Archive for the ‘golf operations’ Category

Controlling Your Beverage Cart Losses

Monday, April 18th, 2016

Quick fixes usually do not address the underlying causes of problems.  By examining, improving, and documenting the process, you can establish underlying systems that will routinely handle situations.  When the bulk of situations in a business are handled routinely, more time is available for customer service and paying attention to details.

Attempt to follow the 80-20 rule.  If you have established routine system procedures for your operation, you are able to devote 80% of your efforts to 20% of the operation – the most critical details.  Look at how one recurring problem was solved with the development of an efficient system.

Joanne is the beverage manager in a high-end country club.  One of her responsibilities is the beverage cart service provided on the golf course.  The challenge presented by this service is a lack of inventory control over readily consumable and easily pilfered snack items.  Predictably, the club has ongoing problems.  After continually suspecting employees and worrying about unidentified losses, Joanne designed a system of checks and balances.

The beverage cart attendant is required to draw inventory from the golf course snack bar.  The snack bar attendant completes the inventory issue sheet and notes all issues as well as turn-ins at the end of the day.  The beverage cart attendant keeps track of sales on an inventory sold sheet.  Both forms are turned in to Joanne daily, giving her an easy way to compare both sales and inventory consumption.

The system is not foolproof, is subject to daily counting errors, and can be overcome by collusion among employees.  But for the most part, it works well and gives Joanne a routine tool to monitor beverage cart sales.  Systems don’t have to be complex or highly sophisticated; they just have to work.

Excerpted from Leadership on the Line:  A Guide for Front Line Supervisors, Business Owners and Emerging Leaders, Clarity Publications, 2006

Thanks and have a great day!

Ed Rehkopf

This weekly blog comments on and discusses the hospitality industry and its challenges. From time to time, we will feature guest bloggers – those managers and industry experts who have something of interest to say to all of us. We also welcome feedback and comment upon the blog, hoping that it will become a useful sounding board for what’s on the minds of hardworking hospitality managers throughout the country and around the world.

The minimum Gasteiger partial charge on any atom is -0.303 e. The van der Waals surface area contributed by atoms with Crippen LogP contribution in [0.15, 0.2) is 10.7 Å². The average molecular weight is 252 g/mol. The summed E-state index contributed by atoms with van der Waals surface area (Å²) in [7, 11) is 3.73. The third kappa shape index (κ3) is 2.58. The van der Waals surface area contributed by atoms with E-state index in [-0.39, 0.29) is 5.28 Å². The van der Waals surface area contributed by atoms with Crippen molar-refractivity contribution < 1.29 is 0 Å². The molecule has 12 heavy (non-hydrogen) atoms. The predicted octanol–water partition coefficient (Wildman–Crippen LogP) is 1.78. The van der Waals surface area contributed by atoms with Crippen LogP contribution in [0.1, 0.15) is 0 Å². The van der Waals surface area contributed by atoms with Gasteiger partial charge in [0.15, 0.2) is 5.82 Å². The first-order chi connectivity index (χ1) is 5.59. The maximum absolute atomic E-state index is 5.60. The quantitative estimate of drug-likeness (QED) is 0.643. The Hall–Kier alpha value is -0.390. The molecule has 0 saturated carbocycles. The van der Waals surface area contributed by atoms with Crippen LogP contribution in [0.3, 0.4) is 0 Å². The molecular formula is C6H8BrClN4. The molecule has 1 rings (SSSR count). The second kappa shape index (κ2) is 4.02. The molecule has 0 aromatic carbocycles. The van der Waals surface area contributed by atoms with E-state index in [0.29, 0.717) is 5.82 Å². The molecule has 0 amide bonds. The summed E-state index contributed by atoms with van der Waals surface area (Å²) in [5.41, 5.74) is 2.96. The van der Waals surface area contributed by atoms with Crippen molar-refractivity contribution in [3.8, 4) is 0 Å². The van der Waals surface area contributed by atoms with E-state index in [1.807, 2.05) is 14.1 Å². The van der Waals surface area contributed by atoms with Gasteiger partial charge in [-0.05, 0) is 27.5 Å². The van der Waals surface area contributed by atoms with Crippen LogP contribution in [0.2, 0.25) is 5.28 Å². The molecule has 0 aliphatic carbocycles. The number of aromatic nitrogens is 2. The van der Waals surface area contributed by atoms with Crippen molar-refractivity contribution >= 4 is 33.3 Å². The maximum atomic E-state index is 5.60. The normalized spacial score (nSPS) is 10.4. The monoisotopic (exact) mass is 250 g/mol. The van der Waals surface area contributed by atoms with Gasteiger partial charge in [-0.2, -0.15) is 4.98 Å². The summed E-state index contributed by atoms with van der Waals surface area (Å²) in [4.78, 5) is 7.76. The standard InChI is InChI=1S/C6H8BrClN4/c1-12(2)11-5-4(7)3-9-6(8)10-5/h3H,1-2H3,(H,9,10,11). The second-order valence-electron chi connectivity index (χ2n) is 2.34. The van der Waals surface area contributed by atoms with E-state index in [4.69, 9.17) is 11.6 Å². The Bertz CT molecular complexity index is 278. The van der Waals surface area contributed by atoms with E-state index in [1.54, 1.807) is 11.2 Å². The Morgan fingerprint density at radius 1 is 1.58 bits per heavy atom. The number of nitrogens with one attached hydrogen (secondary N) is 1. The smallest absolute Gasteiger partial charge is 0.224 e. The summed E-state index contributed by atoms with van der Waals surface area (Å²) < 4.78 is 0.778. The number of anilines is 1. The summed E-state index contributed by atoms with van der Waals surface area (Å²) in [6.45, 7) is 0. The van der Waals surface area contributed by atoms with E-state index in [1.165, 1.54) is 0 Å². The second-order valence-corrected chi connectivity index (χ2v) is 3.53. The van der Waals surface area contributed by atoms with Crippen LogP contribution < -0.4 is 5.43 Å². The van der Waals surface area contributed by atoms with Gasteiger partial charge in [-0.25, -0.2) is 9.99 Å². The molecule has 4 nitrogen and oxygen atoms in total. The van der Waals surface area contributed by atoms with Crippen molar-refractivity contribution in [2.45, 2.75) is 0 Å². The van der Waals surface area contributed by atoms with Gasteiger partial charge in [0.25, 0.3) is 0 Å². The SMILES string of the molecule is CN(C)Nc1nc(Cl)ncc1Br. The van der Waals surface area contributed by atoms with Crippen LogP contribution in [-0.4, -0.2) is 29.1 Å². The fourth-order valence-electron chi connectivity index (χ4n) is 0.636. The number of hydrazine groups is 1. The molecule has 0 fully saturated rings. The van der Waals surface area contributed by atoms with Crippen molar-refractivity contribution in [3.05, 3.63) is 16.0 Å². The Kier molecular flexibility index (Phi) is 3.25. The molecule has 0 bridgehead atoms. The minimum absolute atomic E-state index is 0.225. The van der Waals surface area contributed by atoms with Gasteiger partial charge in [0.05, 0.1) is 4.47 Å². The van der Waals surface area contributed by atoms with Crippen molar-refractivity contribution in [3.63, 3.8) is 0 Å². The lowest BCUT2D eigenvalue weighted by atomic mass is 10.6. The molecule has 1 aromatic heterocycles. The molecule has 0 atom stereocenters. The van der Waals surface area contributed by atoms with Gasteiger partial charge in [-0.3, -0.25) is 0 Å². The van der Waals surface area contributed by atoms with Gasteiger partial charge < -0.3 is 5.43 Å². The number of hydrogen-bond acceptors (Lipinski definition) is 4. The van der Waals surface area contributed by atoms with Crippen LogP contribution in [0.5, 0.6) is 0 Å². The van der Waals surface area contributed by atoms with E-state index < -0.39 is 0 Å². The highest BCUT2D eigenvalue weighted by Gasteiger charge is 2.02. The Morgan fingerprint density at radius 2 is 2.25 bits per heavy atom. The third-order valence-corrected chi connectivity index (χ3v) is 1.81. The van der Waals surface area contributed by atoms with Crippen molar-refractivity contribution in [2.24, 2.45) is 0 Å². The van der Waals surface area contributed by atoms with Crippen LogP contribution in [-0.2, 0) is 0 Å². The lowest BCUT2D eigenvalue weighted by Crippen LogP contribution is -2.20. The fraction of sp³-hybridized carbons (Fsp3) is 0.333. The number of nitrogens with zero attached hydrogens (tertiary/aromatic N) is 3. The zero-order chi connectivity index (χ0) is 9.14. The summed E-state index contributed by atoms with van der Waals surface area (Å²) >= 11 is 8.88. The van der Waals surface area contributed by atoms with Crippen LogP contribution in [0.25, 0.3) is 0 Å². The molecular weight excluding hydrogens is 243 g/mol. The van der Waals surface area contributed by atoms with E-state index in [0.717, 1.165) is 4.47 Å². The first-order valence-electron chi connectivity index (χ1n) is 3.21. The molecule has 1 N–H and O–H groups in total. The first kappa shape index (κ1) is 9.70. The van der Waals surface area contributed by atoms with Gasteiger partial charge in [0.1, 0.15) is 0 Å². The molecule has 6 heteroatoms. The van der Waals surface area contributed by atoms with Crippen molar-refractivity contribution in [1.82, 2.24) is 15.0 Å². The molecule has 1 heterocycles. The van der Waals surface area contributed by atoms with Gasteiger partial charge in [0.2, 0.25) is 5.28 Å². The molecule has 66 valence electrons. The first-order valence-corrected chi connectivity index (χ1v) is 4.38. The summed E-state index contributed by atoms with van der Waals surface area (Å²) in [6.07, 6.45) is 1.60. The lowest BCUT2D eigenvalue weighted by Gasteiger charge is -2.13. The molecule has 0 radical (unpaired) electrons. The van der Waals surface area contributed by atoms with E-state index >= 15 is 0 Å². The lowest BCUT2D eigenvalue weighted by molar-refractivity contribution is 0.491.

Hospitality Resources International – Management Resources for Hospitality Operators!

Standards for Golf Operations Staff

Monday, May 13th, 2013

Quint Studer in his important book, Hardwiring Excellence, speaks of the importance of establishing a code of behavior for employee service teams.  The purpose is to communicate to employees the basic standards of interaction with members, guests, and fellow employees.  Further, Studer expects each employee to acknowledge and commit to the standards by signing a written copy.

With this in mind, here are some basic standards for the golf operations team:

  • Arrive on time according to the work schedule.
  • Meet all requirements of the dress or uniform code and personal grooming standards.
  • Get and carry with you at all times a copy of today’s tee sheet; use it to learn names of golfers.
  • Have a complete dedication to member service at all times; fully and consistently embrace the enterprise’s organizational values and culture of service.
  • Maintain a pleasant and positive attitude at all times.
  • Learn and use member names; learn and act upon their individual habits and preferences by providing personalized service.
  • Greet and assist all arriving players; introduce yourself by first name and let them know you are there to help them in any way possible.
  • By anticipation and prompt action do not permit players to pick up or carry their golf bag or clubs.
  • Provide relevant information to players, such as location of pro shop, locker rooms, and practice facility, presence and location of host and other guests, scheduled tee time, how long until scheduled tee off; walk players to pro shop or party when possible.
  • Be knowledgeable about golf operation, daily course set up and factors impacting play such as weather, frost delays, carts on the path, beverage cart running, snack bar hours of operation, etc.
  • Provide special service touches and “wow” factors.
  • Interrupt personal conversations at the approach of players; give them your undivided attention.
  • Assist golfers coming off course; clean and return clubs to club storage or cars.
  • Solve any problems encountered that are within your authority and ability to do so.
  • Report any problems encountered by golfers to the golf professional staff.
  • Maintain the cleanliness and order of your work areas; clean and straighten up work areas prior to departing as a courtesy to the next shift.
  • Work together with other staff to provide a seamless golfing experience for players.
  • Thank fellow workers for their help and assistance.  They appreciate it as much as you do.

When employees understand and commit to expected standards of behavior and service, players and other employees have a richer golfing experience.

Thanks and have a great day!

Ed Rehkopf

This weekly blog comments on and discusses the hospitality industry and its challenges. From time to time, we will feature guest bloggers — those managers and industry experts who have something of interest to say to all of us. We also welcome feedback and comment upon the blog, hoping that it will become a useful sounding board for what’s on the minds of hospitality hardworking  managers throughout the country and around the world.

Hospitality Resources International – Management Resources for the Hospitality Industry!

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